Wishing once again to solicit this necessary and vital dialogue, I myself met with a large group of artists in the Sistine Chapel on 21 November 2009, to address an intense appeal to them. In it I affirmed the Church’s desire to rediscover the joy of common reflection and harmonious action in order to put the theme of beauty back at the centre of the attention of both the ecclesial community and civil society. As I said on that deeply evocative occasion, beauty must once again be reasserted and demonstrated in all expressions of art. However, it must not overlook the experience of faith but indeed must confront it freely and openly, to find in it inspiration and content. The beauty of faith, in fact, can never be an obstacle to the creation of artistic beauty, because, in a certain way, it is its lifeblood and its ultimate realm. In fact true artists, described by the conciliar Message as “the guardians of beauty in the world”, thanks to their special aesthetic sensitivity and their intuition can grasp and understand more profoundly than others the beauty proper to the faith, and thus express it anew and communicate it in their own language.
In this regard we can therefore speak of artists as privileged witnesses to the beauty of faith. Thus they can take part, with their specific and original contribution, in the very vocation and mission of the Church, particularly when, in the various expressions of their art, they wish or are commissioned, to produce works of art directly linked to the experience of faith and worship, to the liturgical action of the Church whose centrality is defined by the Second Vatican Council in the well-known phrase “fons et culmen” (Sacrosanctum Concilium, 10).
In this regard, the young priest Giovanni Battista Montini wrote an essay for the first issue of the nascent review Arte Sacra, dated July-September 1931, with the emblematic title “On sacred art of the future”, in which he analysed, with great lucidity and clarity, the panorama of sacred art of the early 20th century, with its trends, its qualities and its limitations. Decades later, for us too this analysis proves to be of extraordinary timeliness and depth.
He states, first of all, that “sacred art faces the supreme problem of expressing the ineffable”, which is why it is necessary “to initiate oneself into mysticism, and to reach with the experience of the senses a reverberation, a flutter of the invisible Light”. Then, addressing the figure of the Christian artist, who tries his hand in particular at sacred art he writes: “one can also see how and where true sacred art is born: from the devout and believing, prayerful, wishful artist who watches in silence and goodness, awaiting his Pentecost.... I think it is the task of our Christian artists to prepare with their works a state of mind in which our spiritual unity, now torn apart, is pieced together in Christ; unity, I say, that reconciles in due harmony the impression and the expression; the interior and the exterior world; spirit and matter; the soul and the flesh; God and man” (Arte Sacra, a. 1, n. 1, July-September 1931, p. 16).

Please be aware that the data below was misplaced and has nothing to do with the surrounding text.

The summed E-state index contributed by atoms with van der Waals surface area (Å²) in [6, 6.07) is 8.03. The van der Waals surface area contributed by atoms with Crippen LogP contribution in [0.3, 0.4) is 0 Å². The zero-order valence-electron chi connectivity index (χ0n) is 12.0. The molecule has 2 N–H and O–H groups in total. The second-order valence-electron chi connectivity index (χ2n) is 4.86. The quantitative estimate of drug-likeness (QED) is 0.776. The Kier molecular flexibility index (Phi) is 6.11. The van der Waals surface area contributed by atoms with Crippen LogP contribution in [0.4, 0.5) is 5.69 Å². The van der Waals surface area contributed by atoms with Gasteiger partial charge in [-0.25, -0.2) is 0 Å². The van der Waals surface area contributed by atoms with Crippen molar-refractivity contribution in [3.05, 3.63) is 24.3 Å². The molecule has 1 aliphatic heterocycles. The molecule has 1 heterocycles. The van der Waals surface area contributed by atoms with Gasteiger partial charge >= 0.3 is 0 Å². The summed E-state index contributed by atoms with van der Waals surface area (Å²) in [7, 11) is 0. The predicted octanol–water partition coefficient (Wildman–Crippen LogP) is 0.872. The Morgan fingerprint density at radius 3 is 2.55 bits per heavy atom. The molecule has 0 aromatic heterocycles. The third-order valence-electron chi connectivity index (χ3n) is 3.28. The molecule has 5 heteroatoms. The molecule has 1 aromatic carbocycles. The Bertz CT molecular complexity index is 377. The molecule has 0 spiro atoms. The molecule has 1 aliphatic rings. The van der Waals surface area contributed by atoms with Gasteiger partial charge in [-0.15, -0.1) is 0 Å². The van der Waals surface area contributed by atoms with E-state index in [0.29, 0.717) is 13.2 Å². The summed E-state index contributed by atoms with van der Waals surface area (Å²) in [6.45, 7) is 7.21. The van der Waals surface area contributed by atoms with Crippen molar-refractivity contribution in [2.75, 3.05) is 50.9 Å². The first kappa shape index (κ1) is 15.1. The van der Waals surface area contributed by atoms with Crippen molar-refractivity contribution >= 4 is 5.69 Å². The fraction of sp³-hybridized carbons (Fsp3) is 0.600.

At the beginning of the Year of Faith I therefore address a warm invitation to all Christian artists, as well as to those who are open to the dialogue with faith, to take the path so perspicaciously marked out by the future Paul VI and to ensure that their artistic track may become and reveal itself ever more brightly as an integral itinerary in which all the dimensions of human life are involved, so that it witnesses effectively to the beauty of faith in Jesus Christ, an image of the glory of God that illuminates the history of humanity (cf. 2 Cor 4; Col 1:15).
To encourage all the younger artists who wish to make their own contribution to promoting and bringing about a new Christian humanism through their research in art, accepting the proposal formulated by the Council for Coordination between the Academies, I am pleased to award ex aequo the Prize of the Pontifical Academies, dedicated this year to the arts and in particular to the spheres of painting and sculpture, to a Polish sculptor, Anna Gulak and to a Spanish painter, David Ribes Lopez.
I would also like to offer the Medal of the Pontificate to the young Italian sculptor, Jacopo Cardillo, as a sign of appreciation and encouragement.
Lastly, I express my hope that the commitment of all the Academicians in their respective fields will be ever more enthusiastic, and that they will also welcome the valuable opportunity offered them by the Year of Faith. And as I entrust each one to the motherly protection of the Virgin Mary, the Tota Pulchra, the model of the faith of believers, I cordially impart to you, Your Eminence, and to everyone present a special Apostolic Blessing.
From the Vatican, 21 November 2012, Memorial of the Presentation of the Blessed Virgin Mary